Stereotypes and assumptions of a Mom’s role can often be detrimental to a marketing campaign if skewed in the wrong direction. Mothers no longer fit within the “Leave it To Beaver” role these days and are sometimes categorized somewhere between stressed and tired or on an episode of Real Housewives. The truth is that Mom’s are women first, modern, forward thinking women who have added responsibilities like children, a spouse and other family members. Mom-hood doesn’t change the fact that they are still women and want to feel beautiful, empowered and all around badass, plus able to cook a mean grilled cheese sandwich.

Question 3: Just how social is my marketing campaign?

Moms are all about relationships and look to social sites like Facebook that promote that relational connection. In fact most Moms spend their socializing time on Facebook because of the information and content sharing capabilities between friends and family. Twitter has been found to be more influential with the tech savvy and higher wage-earning Mom. To reach the mainstream Mom market, use Facebook for social promotions and talk to those Moms because they are certainly talking too.

To learn more about how you can market to moms in order to create brand preference and instill brand loyalty, contact our team of experts today! We’re poised to discuss strategies for segmentation, creating appeals and assessing your own brand to determine perfect target market for your business.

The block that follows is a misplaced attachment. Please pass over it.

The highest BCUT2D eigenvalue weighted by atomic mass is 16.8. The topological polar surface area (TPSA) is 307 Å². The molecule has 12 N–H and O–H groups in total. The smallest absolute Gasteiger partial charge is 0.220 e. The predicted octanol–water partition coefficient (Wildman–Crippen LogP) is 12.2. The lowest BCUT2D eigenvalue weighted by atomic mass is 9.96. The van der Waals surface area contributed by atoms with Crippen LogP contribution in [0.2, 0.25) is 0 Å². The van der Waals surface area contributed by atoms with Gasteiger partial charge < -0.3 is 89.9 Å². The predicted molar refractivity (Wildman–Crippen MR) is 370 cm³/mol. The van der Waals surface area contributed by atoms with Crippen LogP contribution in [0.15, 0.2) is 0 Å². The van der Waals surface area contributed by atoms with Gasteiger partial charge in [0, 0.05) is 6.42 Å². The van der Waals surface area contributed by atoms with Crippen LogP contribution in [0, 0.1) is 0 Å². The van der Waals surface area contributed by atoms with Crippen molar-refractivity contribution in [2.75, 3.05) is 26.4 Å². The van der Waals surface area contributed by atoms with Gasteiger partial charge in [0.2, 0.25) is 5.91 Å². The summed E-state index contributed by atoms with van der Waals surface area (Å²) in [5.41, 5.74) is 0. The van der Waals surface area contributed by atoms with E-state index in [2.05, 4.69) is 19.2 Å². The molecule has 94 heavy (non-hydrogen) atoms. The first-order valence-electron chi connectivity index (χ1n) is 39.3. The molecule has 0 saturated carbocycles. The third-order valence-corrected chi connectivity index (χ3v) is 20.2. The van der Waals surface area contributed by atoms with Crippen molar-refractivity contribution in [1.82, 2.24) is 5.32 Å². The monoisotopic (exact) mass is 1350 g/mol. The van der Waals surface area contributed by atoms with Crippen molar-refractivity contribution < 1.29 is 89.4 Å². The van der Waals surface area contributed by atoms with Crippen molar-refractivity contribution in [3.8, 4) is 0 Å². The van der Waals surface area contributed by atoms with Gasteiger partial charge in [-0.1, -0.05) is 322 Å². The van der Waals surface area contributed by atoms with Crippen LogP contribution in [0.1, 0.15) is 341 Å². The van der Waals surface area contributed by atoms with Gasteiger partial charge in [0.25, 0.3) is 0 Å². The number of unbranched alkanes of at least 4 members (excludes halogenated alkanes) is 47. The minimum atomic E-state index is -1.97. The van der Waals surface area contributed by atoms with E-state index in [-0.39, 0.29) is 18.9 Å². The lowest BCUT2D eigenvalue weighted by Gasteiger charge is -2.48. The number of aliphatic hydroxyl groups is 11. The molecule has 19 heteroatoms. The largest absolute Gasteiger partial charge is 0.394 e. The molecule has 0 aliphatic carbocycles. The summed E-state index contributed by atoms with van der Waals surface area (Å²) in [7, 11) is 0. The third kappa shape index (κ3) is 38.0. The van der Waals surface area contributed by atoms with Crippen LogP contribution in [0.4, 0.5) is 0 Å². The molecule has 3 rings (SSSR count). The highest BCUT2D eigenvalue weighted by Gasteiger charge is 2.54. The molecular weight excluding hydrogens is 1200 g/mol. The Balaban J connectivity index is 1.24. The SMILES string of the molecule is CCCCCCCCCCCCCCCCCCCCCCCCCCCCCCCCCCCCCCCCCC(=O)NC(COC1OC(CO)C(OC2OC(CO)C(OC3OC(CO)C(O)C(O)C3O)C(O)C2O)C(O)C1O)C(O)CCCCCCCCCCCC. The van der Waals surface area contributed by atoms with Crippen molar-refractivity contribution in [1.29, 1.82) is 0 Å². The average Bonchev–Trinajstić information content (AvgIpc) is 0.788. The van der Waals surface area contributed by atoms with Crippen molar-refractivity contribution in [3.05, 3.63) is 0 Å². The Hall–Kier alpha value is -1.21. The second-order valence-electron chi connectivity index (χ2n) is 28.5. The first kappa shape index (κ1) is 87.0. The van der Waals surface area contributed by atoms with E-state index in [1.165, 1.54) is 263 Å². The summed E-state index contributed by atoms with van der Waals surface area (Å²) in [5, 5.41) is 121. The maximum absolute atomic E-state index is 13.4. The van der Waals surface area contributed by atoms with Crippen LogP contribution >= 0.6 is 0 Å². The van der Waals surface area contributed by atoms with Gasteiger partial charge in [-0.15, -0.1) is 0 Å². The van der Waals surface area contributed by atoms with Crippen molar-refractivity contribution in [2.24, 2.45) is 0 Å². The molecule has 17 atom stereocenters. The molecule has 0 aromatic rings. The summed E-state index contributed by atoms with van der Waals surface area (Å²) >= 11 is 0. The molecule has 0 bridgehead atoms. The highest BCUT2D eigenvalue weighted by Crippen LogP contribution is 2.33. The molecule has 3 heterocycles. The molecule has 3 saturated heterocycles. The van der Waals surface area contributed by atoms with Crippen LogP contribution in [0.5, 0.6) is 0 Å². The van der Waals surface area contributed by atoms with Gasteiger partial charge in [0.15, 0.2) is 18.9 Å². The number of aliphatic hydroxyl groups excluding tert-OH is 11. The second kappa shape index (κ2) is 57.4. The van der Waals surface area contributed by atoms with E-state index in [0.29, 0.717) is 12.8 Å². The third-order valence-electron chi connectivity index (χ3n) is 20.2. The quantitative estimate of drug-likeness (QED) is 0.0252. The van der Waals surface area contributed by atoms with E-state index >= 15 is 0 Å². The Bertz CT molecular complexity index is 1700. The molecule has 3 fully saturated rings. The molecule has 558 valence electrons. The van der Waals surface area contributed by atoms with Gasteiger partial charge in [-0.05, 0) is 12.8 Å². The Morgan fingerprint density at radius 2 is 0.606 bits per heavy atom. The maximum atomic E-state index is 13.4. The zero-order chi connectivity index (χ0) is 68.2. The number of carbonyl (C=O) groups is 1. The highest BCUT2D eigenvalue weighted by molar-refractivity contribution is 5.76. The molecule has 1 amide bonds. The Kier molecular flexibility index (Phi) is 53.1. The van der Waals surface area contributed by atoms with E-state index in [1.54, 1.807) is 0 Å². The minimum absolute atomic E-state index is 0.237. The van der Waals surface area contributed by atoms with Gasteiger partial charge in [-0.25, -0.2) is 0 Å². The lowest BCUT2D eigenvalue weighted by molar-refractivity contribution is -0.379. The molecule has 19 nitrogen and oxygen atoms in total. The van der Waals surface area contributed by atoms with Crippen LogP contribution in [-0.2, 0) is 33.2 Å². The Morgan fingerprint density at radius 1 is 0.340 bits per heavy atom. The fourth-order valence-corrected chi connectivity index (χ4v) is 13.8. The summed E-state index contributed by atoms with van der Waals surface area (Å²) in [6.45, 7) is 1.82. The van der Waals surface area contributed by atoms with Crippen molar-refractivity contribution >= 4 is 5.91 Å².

Resources:

http://www.prnewswire.com/news-releases/babycenter-reveals-five-trends-that-impact-the-business-of-mom-172863301.html
http://online.wsj.com/article/SB10001424052748703521304576278964279316994.html#project%3DNUMBERS_GUY_1104%26articleTabs%3Dinteractive%20OR%20http://online.wsj.com/article/SB10001424052748703521304576278964279316994.html

Understanding How Young People Use Technology Today

Sometimes, the rapid speed of technology makes me feel older than my years (and I’m not even that old!).  Back in my day, we didn’t have tablets or smart phones – most people didn’t even have computers.  We had to communicate to one another by dialing them on a home phone, and, if my parents couldn’t reach me because I wasn’t where I said I was going to be, then I would be in big trouble when I got home.